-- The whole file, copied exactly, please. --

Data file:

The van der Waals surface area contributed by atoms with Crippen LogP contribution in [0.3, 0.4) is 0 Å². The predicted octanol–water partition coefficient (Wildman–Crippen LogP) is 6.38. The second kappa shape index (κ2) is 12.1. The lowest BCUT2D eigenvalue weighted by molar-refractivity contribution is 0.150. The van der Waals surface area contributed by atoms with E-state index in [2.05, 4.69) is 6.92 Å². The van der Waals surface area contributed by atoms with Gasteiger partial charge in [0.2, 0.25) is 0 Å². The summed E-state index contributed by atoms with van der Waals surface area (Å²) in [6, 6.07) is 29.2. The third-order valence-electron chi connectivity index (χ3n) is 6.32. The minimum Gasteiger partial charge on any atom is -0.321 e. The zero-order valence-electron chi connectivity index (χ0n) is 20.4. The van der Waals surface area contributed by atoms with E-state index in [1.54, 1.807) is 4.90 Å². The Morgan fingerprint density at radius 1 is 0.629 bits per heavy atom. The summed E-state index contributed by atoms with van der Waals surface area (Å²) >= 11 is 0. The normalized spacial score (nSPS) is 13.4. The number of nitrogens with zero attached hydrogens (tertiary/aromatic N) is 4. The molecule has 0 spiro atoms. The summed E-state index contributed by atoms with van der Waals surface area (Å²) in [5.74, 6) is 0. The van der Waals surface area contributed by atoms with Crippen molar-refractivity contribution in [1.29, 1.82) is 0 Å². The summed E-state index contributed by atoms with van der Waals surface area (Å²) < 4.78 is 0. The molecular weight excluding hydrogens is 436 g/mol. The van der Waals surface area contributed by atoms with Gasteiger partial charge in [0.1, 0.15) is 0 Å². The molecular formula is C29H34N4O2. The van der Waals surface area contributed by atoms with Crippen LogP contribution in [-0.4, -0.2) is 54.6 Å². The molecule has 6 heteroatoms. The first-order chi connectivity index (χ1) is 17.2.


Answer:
The van der Waals surface area contributed by atoms with Crippen LogP contribution in [0.3, 0.4) is 0 Å². The predicted octanol–water partition coefficient (Wildman–Crippen LogP) is 6.38. The second kappa shape index (κ2) is 12.1. The lowest BCUT2D eigenvalue weighted by molar-refractivity contribution is 0.150. The van der Waals surface area contributed by atoms with E-state index in [2.05, 4.69) is 6.92 Å². The van der Waals surface area contributed by atoms with Gasteiger partial charge in [0.2, 0.25) is 0 Å². The summed E-state index contributed by atoms with van der Waals surface area (Å²) in [6, 6.07) is 29.2. The third-order valence-electron chi connectivity index (χ3n) is 6.32. The minimum Gasteiger partial charge on any atom is -0.321 e. The zero-order valence-electron chi connectivity index (χ0n) is 20.4. The van der Waals surface area contributed by atoms with E-state index in [1.54, 1.807) is 4.90 Å². The Morgan fingerprint density at radius 1 is 0.629 bits per heavy atom. The summed E-state index contributed by atoms with van der Waals surface area (Å²) >= 11 is 0. The normalized spacial score (nSPS) is 13.4. The number of nitrogens with zero attached hydrogens (tertiary/aromatic N) is 4. The molecule has 0 spiro atoms. The summed E-state index contributed by atoms with van der Waals surface area (Å²) in [5.74, 6) is 0. The van der Waals surface area contributed by atoms with Crippen molar-refractivity contribution in [1.29, 1.82) is 0 Å². The summed E-state index contributed by atoms with van der Waals surface area (Å²) < 4.78 is 0. The molecular weight excluding hydrogens is 436 g/mol. The van der Waals surface area contributed by atoms with Gasteiger partial charge in [0.1, 0.15) is 0 Å². The molecular formula is C29H34N4O2. The van der Waals surface area contributed by atoms with Crippen LogP contribution in [-0.4, -0.2) is 54.6 Å². The molecule has 6 heteroatoms. The first-order chi connectivity index (χ1) is 17.2.